The art of reading: Appreciating a good book

My previous post was about using an original, unique, singular voice in your writing.

Before that, I wrote about the decline of good, reliable journalism, and before that about how writing has changed in the digital age.

For all intents and purposes, all of those posts were about appreciating the art of writing. Now I want to take a moment to appreciate the art of reading.

Much like with writing, reading is an art that mustn’t necessarily be mastered, but at the very least should be valued and hopefully revered.

Sustained reading seems to be losing steam in our current society. Everything is short social media posts, text messages and headlines. The ability to sit for an extended period of time and read, like we used to do as kids in elementary school, is lacking. And with that, we lose our ability to truly engage with an educating medium.

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We should all be more like Philipp Meyer, who said, “Any book that has the potential to teach me something about anything, I get it right away.”

To be completely honest, any book that gets someone reading is a step in the right direction. Sure, I know most of you, if not all, have no problem sitting down and reading an entire book, but a lot of people I know truly struggle with it. At one point in my life, so did I.

When I was a kid, I rarely read. One day I asked my mom if she’d take me to Borders to get a book.

“Why don’t you read one of the ones we have here?” she asked. We had a decent library of chapter books at home.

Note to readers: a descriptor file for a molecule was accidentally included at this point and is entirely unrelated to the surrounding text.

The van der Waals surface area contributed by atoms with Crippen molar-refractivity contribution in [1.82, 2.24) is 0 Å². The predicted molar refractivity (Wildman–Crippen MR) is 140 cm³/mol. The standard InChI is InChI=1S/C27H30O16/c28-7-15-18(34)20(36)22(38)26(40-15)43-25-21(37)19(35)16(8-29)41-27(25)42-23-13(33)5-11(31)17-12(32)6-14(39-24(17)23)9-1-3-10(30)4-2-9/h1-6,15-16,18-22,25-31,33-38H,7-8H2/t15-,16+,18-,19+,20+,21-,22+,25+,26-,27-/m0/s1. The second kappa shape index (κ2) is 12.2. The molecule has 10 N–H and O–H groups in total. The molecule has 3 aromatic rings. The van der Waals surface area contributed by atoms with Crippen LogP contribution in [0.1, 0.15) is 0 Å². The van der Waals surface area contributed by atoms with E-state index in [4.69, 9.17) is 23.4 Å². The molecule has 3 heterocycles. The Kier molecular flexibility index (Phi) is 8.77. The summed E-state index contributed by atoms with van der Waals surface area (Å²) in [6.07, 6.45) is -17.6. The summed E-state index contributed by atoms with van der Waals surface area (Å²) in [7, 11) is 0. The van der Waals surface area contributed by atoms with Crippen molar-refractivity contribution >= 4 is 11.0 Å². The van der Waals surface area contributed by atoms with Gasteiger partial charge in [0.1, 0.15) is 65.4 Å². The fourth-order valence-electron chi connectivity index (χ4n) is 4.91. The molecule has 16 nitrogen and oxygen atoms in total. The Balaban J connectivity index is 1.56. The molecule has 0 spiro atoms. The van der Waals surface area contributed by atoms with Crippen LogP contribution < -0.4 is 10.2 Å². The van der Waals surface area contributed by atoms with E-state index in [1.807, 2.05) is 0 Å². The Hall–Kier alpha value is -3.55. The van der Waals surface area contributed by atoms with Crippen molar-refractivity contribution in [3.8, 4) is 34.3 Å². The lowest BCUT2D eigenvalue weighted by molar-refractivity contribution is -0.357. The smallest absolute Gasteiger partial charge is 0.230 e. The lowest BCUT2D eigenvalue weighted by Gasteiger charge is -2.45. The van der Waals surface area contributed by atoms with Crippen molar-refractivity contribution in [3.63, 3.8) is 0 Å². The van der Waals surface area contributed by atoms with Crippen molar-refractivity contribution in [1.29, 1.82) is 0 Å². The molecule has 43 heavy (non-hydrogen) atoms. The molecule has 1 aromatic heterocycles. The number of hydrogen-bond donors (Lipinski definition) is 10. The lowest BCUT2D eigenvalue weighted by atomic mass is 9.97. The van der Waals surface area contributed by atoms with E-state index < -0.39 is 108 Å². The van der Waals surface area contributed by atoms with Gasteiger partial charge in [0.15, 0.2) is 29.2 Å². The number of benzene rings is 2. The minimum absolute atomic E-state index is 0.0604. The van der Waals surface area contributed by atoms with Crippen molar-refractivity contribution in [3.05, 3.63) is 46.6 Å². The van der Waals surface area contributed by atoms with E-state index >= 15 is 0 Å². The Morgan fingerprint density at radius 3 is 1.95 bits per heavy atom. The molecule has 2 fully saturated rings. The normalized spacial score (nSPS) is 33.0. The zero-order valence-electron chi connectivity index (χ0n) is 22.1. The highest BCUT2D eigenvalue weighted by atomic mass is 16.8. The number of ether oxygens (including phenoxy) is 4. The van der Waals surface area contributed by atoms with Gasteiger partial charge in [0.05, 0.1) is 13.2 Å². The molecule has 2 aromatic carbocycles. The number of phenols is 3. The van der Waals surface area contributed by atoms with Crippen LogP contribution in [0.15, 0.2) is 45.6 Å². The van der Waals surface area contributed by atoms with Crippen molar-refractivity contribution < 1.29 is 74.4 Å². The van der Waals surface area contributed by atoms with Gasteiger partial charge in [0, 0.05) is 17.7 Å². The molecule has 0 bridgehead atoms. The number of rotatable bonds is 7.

“I don’t want to read any of those. I want to pick out my own.”

She was reluctant toward my stubborn and slightly greedy request, but with the hope that buying me a new book, a book of my choosing, would get me reading, we went to the store. I picked out The Creek by Jennifer L Holm, and I read it. And I actually enjoyed it.

Suddenly, reading was part of my life. (That book still sits on my bookshelf today.)

3 Comments

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  1. It is sad that so many have lost the enjoyment of reading. Your observations are right on the mark. Thank you for highlighting Ed. Hopefully, families and teachers will take up the baton: home and schools played a big part in getting past generations into the enjoyment of books. Let us hope articles like yours get more of them back into the habit.

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  2. I’ve enjoyed reading for as long as I can remember. I’m sure that my parents reading to me and our weekly trips to the library had a lot do with it! But my sisters had the same upbringing I did, and aren’t really readers. So I guess, it was kind of meant to be for me ;).

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  3. I wholeheartedly agree. Even when I am not curled up with a book of some kind I will have Libby playing an audiobook on my phone or over my Alexa speaker. Also, listening to stories while getting groceries or running errands also helps make life that little bit sweeter at times.

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